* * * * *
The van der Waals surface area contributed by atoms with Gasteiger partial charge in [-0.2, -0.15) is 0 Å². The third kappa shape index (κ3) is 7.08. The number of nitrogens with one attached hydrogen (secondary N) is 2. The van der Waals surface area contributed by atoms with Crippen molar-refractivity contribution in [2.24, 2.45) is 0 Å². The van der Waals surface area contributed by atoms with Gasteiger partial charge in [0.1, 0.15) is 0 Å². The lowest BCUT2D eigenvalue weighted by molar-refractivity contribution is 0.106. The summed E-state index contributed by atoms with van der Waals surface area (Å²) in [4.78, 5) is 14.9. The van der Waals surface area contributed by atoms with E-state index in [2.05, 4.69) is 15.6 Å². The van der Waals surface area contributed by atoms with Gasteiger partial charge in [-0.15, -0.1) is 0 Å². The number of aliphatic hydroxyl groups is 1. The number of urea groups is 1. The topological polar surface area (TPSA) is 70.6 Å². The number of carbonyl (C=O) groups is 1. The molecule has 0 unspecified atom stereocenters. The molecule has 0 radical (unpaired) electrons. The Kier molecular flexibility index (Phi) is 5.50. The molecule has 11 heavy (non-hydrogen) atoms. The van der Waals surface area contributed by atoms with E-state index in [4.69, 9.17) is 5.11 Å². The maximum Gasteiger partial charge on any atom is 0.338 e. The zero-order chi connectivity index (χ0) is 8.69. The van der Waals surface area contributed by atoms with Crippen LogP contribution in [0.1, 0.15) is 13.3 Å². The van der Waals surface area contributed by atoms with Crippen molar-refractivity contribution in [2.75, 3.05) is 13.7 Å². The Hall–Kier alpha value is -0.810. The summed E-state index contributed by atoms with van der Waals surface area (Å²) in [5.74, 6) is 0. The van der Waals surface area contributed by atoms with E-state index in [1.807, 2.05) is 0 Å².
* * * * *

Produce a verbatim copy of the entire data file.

The van der Waals surface area contributed by atoms with Gasteiger partial charge in [-0.2, -0.15) is 0 Å². The third kappa shape index (κ3) is 7.08. The number of nitrogens with one attached hydrogen (secondary N) is 2. The van der Waals surface area contributed by atoms with Crippen molar-refractivity contribution in [2.24, 2.45) is 0 Å². The van der Waals surface area contributed by atoms with Gasteiger partial charge in [0.1, 0.15) is 0 Å². The lowest BCUT2D eigenvalue weighted by molar-refractivity contribution is 0.106. The summed E-state index contributed by atoms with van der Waals surface area (Å²) in [4.78, 5) is 14.9. The van der Waals surface area contributed by atoms with E-state index in [2.05, 4.69) is 15.6 Å². The van der Waals surface area contributed by atoms with Gasteiger partial charge in [-0.15, -0.1) is 0 Å². The number of aliphatic hydroxyl groups is 1. The number of urea groups is 1. The topological polar surface area (TPSA) is 70.6 Å². The number of carbonyl (C=O) groups is 1. The molecule has 0 unspecified atom stereocenters. The molecule has 0 radical (unpaired) electrons. The Kier molecular flexibility index (Phi) is 5.50. The molecule has 11 heavy (non-hydrogen) atoms. The van der Waals surface area contributed by atoms with E-state index in [4.69, 9.17) is 5.11 Å². The maximum Gasteiger partial charge on any atom is 0.338 e. The zero-order chi connectivity index (χ0) is 8.69. The van der Waals surface area contributed by atoms with Crippen LogP contribution in [0.1, 0.15) is 13.3 Å². The van der Waals surface area contributed by atoms with Crippen molar-refractivity contribution in [2.75, 3.05) is 13.7 Å². The Hall–Kier alpha value is -0.810. The summed E-state index contributed by atoms with van der Waals surface area (Å²) in [5.74, 6) is 0. The van der Waals surface area contributed by atoms with E-state index in [1.807, 2.05) is 0 Å².